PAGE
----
On December 5, 2006, University Ventures purchased vacant land located in North Charleston for $1, 253, 224. In April of 2008, University Ventures received a building permit and began construction on the land of a 115-room Hampton Inn and Suites, with the construction cost estimated at $7, 952, 998. The hotel was completed, and a certificate of occupancy was issued on April 22, 2009. The Assessor issued a 2010 tax assessment for the property with a value of $8, 180, 000, which University Ventures did not challenge.

         The Assessor conducted a reassessment with a uniform date of value of December 31, 2008. On May 21, 2009, Charleston County Council adopted an ordinance[4]providing for the postponement of the implementation of the 2010 revised values resulting from the next county-wide equalization program until 2011.[5]

         The Assessor sent a notice of reassessment dated June 30, 2011, to University Ventures, stating the property's fair market value for the 2011 Reassessment was $9, 630, 000 based on a date of value of December 31, 2008, but was limited by the 15% cap on increases in value at $9, 407, 000.[6] In September 2011, University Ventures objected to the valuation for the property. The Assessor reviewed the valuation and made no adjustment.

         University Ventures applied for review by the Charleston County Board of Assessment Appeals (the Board). Following a conference, the Board determined because the hotel was incomplete at the end of 2008, the property should be assessed as vacant land and valued it at $628, 439.

         The Assessor filed a request for a contested case hearing with the ALC. At the hearing, Walter L. Ziegler, Sr., who was employed by and performed appraisals for the Assessor's Office, testified the property was valued at $404, 000 for both the 2008 and 2009 tax bills. He provided that once the hotel was finished in 2009, the Assessor sent University Ventures an assessment dated May 14, 2010, valuing the property at $8, 180, 000. He testified the tax bill was for hotel, land, and improvements, which were valued at $8, 180, 000. He further testified that for the county-wide reassessment issued in 2011, the Assessor valued the property at $9, 630, 000 but the increase was limited to $9, 407, 000 because of the 15% cap. On cross-examination, Ziegler indicated the last general five-year reassessment done for the county was based on values as of December 31, 2003. He stated he was unsure in what year that reassessment was supposed to have taken place but he knew it was delayed one year. He also noted that assessment was actually implemented in 2005. He further explained reassessment was to be performed every five years according to state statute. However, he testified the next reassessment was supposed to be completed in 2010. He provided it was supposed to be implemented in 2010 and it was delayed until 2011. He recapped that implementation for the reassessments was delayed for 2004 until 2005 and for 2010 until 2011.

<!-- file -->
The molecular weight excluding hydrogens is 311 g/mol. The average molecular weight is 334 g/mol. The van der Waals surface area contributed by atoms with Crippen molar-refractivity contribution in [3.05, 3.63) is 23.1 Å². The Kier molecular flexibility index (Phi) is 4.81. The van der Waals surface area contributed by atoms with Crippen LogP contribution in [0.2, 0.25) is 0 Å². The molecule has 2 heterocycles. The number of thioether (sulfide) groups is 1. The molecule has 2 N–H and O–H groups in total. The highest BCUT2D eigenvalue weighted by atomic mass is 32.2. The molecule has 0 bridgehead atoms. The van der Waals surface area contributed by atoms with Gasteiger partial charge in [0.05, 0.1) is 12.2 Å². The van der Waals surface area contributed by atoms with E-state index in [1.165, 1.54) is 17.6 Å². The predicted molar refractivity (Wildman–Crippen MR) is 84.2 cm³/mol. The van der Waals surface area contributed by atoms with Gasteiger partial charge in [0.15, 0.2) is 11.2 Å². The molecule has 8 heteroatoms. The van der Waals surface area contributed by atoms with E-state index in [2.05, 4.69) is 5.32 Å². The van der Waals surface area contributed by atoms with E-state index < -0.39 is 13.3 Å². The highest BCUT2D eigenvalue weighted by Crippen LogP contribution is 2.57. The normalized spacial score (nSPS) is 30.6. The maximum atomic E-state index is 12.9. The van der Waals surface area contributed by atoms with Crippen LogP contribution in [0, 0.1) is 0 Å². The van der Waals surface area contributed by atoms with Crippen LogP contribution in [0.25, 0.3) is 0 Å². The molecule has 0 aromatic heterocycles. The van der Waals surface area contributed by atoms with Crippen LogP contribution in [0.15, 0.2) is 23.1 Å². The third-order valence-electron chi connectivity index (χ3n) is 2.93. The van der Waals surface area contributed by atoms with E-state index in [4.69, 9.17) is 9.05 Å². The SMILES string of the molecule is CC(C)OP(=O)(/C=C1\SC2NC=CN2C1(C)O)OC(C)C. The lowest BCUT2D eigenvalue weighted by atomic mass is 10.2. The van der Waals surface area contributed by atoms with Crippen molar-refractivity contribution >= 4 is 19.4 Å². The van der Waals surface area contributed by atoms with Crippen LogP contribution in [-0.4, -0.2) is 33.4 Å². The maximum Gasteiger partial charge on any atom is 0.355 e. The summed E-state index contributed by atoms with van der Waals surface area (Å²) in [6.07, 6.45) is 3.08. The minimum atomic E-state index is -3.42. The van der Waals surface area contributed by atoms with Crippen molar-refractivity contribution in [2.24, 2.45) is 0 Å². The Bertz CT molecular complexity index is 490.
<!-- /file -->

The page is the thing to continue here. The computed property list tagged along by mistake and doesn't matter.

Both sides presented real estate appraisal experts who testified as to the value of the property. The Assessor's expert provided a value of the property on December 31, 2008, based on the hypothetical assumption the hotel was complete at that time. He valued it at $8, 861, 350 for tax assessment purposes. He believed the hotel was 65% to 70% complete on December 31, 2008, but he did not examine the property until 2014. He testified the value of the land alone on December 31, 2008, was $990, 000. Alternatively, University Ventures' expert testified the value of the land alone on December 31, 2008, was $734, 000. He indicated the hotel was 65% complete on December 31, 2008. He placed the hypothetical value of the hotel on December 31, 2008, if it had been complete, at $8, 450, 000. He testified the actual value of the hotel on that date was $3, 959, 400. He provided he had never heard of a building being taxed on its value as a partially complete building; he believed property could only be taxed on the value of the land until the building was completed.

         Following the hearing, the ALC determined the Assessor had misapplied section 12-43-217 of the South Carolina Code and because the improvements-the hotel- were not completed at the time of the valuation date, the property was appropriately valued as vacant land. The ALC found the preponderance of the evidence supported University Ventures' position the reassessment cycle at issue was comprised of the years 2005, 2006, 2007, 2008, and 2009. The ALC determined the Assessor implemented the reassessment using the wrong years- 2006, 2007, 2008, 2009, and 2010. The ALC calculated the value for the land value to be $860, 537 by averaging the experts' values of the unimproved land. This appeal followed.

         STANDARD ...